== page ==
Pit prop

From Wikipedia, the free encyclopedia
Jump to navigation Jump to search

A pit prop or mine prop (British and American usage, respectively) is a length of lumber used to prop up the roofs of tunnels in coal mines.

Canada traditionally supplied pit props to the British market. As coal mining declined in importance and metal supports were used, the term became infrequently used.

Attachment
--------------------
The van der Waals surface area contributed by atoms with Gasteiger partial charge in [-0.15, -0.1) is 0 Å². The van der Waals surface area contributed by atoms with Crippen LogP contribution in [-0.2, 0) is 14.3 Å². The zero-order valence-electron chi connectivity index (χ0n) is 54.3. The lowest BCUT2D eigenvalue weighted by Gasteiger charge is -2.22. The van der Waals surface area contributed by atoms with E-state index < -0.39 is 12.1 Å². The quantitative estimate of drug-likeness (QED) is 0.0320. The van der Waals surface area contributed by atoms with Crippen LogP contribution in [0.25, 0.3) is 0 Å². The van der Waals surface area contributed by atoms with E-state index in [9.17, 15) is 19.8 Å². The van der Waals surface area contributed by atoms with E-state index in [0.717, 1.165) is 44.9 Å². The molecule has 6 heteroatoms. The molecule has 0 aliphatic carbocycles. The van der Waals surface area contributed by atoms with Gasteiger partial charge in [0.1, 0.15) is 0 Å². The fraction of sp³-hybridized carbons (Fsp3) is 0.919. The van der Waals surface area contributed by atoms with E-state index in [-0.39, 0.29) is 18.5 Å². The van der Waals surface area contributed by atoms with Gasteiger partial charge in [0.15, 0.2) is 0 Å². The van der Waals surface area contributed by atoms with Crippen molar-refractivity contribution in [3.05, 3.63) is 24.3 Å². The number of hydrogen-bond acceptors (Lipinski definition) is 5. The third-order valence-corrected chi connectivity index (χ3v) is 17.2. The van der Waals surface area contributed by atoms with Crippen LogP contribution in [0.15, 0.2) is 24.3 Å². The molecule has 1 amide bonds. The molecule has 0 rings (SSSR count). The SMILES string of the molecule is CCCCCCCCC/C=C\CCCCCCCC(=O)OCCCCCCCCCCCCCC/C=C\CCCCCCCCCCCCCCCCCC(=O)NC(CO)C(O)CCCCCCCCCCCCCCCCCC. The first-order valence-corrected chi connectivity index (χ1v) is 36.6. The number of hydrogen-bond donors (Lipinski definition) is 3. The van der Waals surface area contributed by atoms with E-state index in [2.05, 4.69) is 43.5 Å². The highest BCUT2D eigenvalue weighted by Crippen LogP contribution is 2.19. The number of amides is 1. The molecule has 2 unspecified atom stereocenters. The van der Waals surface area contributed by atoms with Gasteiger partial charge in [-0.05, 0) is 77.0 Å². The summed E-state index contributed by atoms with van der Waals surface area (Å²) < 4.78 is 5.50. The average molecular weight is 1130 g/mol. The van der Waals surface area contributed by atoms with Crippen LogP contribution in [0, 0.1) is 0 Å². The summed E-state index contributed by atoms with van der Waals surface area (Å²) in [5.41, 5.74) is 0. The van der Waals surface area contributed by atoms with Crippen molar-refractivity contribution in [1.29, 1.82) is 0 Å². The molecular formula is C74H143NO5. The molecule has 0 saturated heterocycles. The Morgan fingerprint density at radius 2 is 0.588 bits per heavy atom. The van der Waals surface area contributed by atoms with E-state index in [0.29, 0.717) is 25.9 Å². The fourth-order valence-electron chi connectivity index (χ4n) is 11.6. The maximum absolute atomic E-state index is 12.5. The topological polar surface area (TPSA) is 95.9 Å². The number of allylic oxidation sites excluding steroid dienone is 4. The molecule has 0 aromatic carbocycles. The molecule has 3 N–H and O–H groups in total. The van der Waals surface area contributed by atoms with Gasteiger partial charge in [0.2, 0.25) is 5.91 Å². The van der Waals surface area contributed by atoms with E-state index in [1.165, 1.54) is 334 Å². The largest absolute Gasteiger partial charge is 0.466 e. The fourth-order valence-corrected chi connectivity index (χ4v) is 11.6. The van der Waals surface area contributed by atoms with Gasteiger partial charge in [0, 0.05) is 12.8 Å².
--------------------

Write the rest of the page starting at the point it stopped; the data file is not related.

Though it was merely a log cut to a particular length, it was classified as a finished product and so got around the extra Canadian tariffs on the export of raw lumber.

Because of the large quantities exported, it is probable many ended up in British pulp mills.

Most pit props were made from the wood of spruce trees.[1]


  1. ^ Odhams Encyclopaedia For Children. Odhams. p. 289.